Teens and adults with epilepsy are at higher risk for depression than the general population and should be screened regularly and provided therapy if needed, suggests research being presented at the American Epilepsy Society Annual Meeting.
A study of teens with epilepsy found that 8 percent had moderate or severe depression and another 5 percent had attempted suicide or thought about it. In other research, more than half of adults with epilepsy who had suffered a negative health event (such as an emergency room visit or accident) suffered from moderate or severe depression. Findings from that study also suggest that people with epilepsy who have depressive symptoms may suffer from other mental health issues, such as bipolar disorder, obsessive-compulsive disorder, and panic disorder, and should be screened.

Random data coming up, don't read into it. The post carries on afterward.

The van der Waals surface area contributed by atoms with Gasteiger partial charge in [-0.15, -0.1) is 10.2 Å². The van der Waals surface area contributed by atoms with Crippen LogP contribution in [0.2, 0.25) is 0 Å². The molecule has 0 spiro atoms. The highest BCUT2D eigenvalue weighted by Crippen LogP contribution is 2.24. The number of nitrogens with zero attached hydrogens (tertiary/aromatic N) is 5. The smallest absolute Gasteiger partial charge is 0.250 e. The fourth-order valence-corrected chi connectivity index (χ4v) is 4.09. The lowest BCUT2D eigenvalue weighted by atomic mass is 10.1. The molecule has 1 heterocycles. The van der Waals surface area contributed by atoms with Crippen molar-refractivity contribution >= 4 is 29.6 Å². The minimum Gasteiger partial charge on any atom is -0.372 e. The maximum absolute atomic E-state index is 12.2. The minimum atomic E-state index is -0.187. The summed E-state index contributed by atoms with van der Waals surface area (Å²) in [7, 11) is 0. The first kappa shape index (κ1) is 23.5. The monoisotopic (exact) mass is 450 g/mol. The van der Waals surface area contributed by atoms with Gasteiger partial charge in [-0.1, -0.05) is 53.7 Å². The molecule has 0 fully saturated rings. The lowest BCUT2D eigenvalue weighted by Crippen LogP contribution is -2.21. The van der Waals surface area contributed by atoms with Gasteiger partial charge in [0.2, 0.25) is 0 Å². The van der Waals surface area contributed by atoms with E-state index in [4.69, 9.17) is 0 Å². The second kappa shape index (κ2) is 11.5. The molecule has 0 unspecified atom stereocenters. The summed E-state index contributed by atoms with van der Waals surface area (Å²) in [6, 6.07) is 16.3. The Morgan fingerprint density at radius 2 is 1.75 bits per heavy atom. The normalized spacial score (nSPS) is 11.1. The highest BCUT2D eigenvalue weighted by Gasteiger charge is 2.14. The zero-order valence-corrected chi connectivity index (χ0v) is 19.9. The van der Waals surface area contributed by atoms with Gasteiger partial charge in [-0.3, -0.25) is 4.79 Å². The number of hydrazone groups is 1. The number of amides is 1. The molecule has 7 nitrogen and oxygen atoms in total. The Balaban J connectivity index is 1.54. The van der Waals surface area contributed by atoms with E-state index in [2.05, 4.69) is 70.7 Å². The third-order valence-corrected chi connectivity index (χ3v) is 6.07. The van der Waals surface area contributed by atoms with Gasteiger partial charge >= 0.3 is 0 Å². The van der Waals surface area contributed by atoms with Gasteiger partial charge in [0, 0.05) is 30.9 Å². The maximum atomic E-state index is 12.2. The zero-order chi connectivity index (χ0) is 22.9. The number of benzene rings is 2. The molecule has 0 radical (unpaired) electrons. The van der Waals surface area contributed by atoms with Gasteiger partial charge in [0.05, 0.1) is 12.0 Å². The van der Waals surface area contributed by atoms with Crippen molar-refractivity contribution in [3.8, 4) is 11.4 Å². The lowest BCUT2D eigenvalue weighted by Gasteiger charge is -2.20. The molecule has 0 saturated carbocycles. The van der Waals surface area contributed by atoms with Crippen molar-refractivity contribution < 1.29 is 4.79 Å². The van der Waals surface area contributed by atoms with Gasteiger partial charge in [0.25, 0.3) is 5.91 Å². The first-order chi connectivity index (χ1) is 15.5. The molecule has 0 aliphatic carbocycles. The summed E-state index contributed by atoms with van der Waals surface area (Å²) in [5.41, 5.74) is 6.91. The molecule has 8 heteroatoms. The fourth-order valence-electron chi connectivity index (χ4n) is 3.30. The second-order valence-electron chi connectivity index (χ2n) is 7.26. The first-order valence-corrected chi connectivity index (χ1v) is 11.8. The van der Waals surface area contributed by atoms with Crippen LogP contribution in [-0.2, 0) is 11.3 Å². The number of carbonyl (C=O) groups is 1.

“People with epilepsy who have depression are more likely to have seizures, so treating the depression doesn’t just help with depression, but also with the epilepsy,” said Martha Sajatovic, M.D., lead author of the study of adults with epilepsy and director of the Neurological and Behavioral Outcomes Center, Case Western Reserve University School of Medicine, Cleveland. “Identifying people with epilepsy who have depression or other mental health issues is half of the battle, and following up to ensure they receive treatment is vital, because it can truly change patient outcomes and help them achieve their best quality of life.”
About 7.6 percent of people in the general population have depression at any given time, according to the Centers for Disease Control and Prevention (CDC).